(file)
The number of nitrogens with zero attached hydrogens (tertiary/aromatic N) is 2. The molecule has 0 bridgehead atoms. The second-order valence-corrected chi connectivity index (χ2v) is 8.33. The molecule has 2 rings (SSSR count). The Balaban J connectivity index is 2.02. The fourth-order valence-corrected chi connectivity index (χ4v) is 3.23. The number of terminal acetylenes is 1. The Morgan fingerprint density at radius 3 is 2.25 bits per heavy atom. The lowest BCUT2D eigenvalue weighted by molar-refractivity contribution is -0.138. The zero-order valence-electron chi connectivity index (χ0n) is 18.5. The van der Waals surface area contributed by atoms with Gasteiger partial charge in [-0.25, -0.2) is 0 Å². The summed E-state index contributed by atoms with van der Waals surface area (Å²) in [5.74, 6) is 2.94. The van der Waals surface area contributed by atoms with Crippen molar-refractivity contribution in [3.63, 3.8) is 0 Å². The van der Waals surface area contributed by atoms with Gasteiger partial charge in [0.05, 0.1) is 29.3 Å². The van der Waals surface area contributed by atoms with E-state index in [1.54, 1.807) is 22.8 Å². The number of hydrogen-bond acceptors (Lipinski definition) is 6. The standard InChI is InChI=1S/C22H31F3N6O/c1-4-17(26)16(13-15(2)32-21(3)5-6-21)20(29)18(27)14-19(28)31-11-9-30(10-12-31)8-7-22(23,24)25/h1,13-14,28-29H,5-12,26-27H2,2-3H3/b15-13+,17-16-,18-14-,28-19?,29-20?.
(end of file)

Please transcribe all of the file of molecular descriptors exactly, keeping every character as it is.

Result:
The number of nitrogens with zero attached hydrogens (tertiary/aromatic N) is 2. The molecule has 0 bridgehead atoms. The second-order valence-corrected chi connectivity index (χ2v) is 8.33. The molecule has 2 rings (SSSR count). The Balaban J connectivity index is 2.02. The fourth-order valence-corrected chi connectivity index (χ4v) is 3.23. The number of terminal acetylenes is 1. The Morgan fingerprint density at radius 3 is 2.25 bits per heavy atom. The lowest BCUT2D eigenvalue weighted by molar-refractivity contribution is -0.138. The zero-order valence-electron chi connectivity index (χ0n) is 18.5. The van der Waals surface area contributed by atoms with Gasteiger partial charge in [-0.25, -0.2) is 0 Å². The summed E-state index contributed by atoms with van der Waals surface area (Å²) in [5.74, 6) is 2.94. The van der Waals surface area contributed by atoms with Crippen molar-refractivity contribution in [3.63, 3.8) is 0 Å². The van der Waals surface area contributed by atoms with Gasteiger partial charge in [0.05, 0.1) is 29.3 Å². The van der Waals surface area contributed by atoms with E-state index in [1.54, 1.807) is 22.8 Å². The number of hydrogen-bond acceptors (Lipinski definition) is 6. The standard InChI is InChI=1S/C22H31F3N6O/c1-4-17(26)16(13-15(2)32-21(3)5-6-21)20(29)18(27)14-19(28)31-11-9-30(10-12-31)8-7-22(23,24)25/h1,13-14,28-29H,5-12,26-27H2,2-3H3/b15-13+,17-16-,18-14-,28-19?,29-20?.